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Using a credit card in Japan
Although a cash culture lingers in Japan, you can still use a credit card.
Despite an economy driven by technology, Japan remains a largely cash-based society. That said, credit and debit cards are relatively popular, especially in large cities and areas frequented by tourists. However, in smaller towns and villages, shops and restaurants are typically cash-based.
How to find restaurants that accept credit cards in Japan
Looking to eat out but want to make sure the restaurant you choose accepts credit cards? The easiest way to find out ahead of time is by checking online Japanese restaurant guides like Gurunavi or Savor Japan. These websites usually state whether or not credit cards are accepted at a specific restaurant, as well as what kinds of cards you can use.
If you want to be a bit more spontaneous, you can also just walk into a restaurant and inquire about whether they take cards. Most will have stickers of the credit cards they accept displayed by the cash register or near the front door. If you don’t see any, you can ask a server. Restaurants that have ticket machines that you use to purchase food tickets usually only accept cash.
There are two types of credit card fees you could incur:
- Foreign transaction fees. Canadian credit card issuers typically charge a fee of around 3% of your transaction, so carefully review your card’s fine print to avoid statement surprises. There are a couple of credit cards in Canada that charge no foreign transaction fees.
- Currency conversion fees. If a retailer offers to bill your credit card in Canadian dollars, turn down the offer. Also known as a dynamic currency conversion (DCC), you’ll actually end up getting a less-than-favourable exchange rate with this type of transaction and you might also end up paying currency conversion fees. Whenever you’re presented with the option of paying in Canadian dollars, choose to pay in yen.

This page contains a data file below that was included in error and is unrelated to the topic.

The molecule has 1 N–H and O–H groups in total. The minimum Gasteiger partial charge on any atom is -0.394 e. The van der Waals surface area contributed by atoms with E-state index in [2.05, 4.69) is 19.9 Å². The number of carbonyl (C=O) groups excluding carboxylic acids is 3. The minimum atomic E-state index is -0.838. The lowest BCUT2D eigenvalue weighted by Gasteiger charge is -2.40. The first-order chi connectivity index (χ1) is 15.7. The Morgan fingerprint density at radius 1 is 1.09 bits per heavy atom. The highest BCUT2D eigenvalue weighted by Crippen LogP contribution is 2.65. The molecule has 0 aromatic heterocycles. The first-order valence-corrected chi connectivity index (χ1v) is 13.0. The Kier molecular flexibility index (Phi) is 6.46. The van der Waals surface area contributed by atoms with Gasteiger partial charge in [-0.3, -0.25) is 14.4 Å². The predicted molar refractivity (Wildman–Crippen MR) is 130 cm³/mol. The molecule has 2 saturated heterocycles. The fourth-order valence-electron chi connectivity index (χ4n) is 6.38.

Crime levels in Japan are very low, and it’s typically safe to take public transportation or walk around after dark. However, you should maintain the same caution that you would in Canada and use your credit card carefully.
- Keep your PIN safe. When entering your PIN number, shield the keypad with your hand to keep your PIN safe from curious eyes and hidden cameras.
- Choose ATMs carefully. Don’t use an ATM in a secluded area, and ideally stick to ones found inside banks or shopping malls.
- Keep an eye out for skimmers. If your card does not enter the ATM slot as smoothly as it usually does or if using the keypad feels unusual, cancel your transaction immediately. Someone might have installed a card skimmer on the ATM.
- Keep your card on you at all times. Even though levels of crime in Japan are low, you wouldn’t want to become the victim of an isolated incident. Keep your credit cards with you at all times, and don’t let them out of your sight — even when paying bills at hotels, restaurants or bars.
ATMs are a common sight in big cities and many of them will accept Canadian credit and debit cards.
However, unlike in most countries, many Japanese ATMs don’t operate around the clock. Instead, they’re often switched off at night — typically at 7 p.m. on weekdays and 5 p.m. on weekends. Some 7-Eleven ATMs operate 24/7, and most of these work well with Canadian-issued cards.